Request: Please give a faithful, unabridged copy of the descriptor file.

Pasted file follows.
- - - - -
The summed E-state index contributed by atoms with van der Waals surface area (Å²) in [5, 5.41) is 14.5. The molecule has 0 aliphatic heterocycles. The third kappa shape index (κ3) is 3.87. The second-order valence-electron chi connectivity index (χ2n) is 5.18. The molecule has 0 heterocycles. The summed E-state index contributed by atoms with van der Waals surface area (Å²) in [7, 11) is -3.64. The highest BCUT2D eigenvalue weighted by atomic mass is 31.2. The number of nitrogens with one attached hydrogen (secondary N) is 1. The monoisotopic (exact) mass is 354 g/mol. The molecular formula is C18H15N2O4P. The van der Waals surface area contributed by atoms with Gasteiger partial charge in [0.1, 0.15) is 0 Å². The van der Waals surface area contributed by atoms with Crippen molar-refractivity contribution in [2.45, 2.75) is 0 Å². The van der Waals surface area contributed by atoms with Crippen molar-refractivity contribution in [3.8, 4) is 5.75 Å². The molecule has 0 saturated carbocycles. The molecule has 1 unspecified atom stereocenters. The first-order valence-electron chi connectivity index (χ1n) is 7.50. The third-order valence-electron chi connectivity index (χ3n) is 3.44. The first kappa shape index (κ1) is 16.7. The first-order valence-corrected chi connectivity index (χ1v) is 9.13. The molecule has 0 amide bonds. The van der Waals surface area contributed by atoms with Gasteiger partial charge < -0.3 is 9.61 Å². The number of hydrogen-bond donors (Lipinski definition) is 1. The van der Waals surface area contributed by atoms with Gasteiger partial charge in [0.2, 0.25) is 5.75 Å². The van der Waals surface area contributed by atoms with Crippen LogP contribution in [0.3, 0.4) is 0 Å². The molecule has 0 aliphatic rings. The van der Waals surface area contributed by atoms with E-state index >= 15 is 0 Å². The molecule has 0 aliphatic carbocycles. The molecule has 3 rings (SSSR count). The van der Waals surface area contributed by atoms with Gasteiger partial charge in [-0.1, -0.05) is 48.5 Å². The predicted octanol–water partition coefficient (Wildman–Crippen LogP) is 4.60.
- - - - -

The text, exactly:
The summed E-state index contributed by atoms with van der Waals surface area (Å²) in [5, 5.41) is 14.5. The molecule has 0 aliphatic heterocycles. The third kappa shape index (κ3) is 3.87. The second-order valence-electron chi connectivity index (χ2n) is 5.18. The molecule has 0 heterocycles. The summed E-state index contributed by atoms with van der Waals surface area (Å²) in [7, 11) is -3.64. The highest BCUT2D eigenvalue weighted by atomic mass is 31.2. The number of nitrogens with one attached hydrogen (secondary N) is 1. The monoisotopic (exact) mass is 354 g/mol. The molecular formula is C18H15N2O4P. The van der Waals surface area contributed by atoms with Gasteiger partial charge in [0.1, 0.15) is 0 Å². The van der Waals surface area contributed by atoms with Crippen molar-refractivity contribution in [2.45, 2.75) is 0 Å². The van der Waals surface area contributed by atoms with Crippen molar-refractivity contribution in [3.8, 4) is 5.75 Å². The molecule has 0 saturated carbocycles. The molecule has 1 unspecified atom stereocenters. The first-order valence-electron chi connectivity index (χ1n) is 7.50. The third-order valence-electron chi connectivity index (χ3n) is 3.44. The first kappa shape index (κ1) is 16.7. The first-order valence-corrected chi connectivity index (χ1v) is 9.13. The molecule has 0 amide bonds. The van der Waals surface area contributed by atoms with Gasteiger partial charge < -0.3 is 9.61 Å². The number of hydrogen-bond donors (Lipinski definition) is 1. The van der Waals surface area contributed by atoms with Gasteiger partial charge in [0.2, 0.25) is 5.75 Å². The van der Waals surface area contributed by atoms with Crippen LogP contribution in [0.3, 0.4) is 0 Å². The molecule has 0 aliphatic rings. The van der Waals surface area contributed by atoms with E-state index >= 15 is 0 Å². The molecule has 0 aliphatic carbocycles. The molecule has 3 rings (SSSR count). The van der Waals surface area contributed by atoms with Gasteiger partial charge in [-0.1, -0.05) is 48.5 Å². The predicted octanol–water partition coefficient (Wildman–Crippen LogP) is 4.60.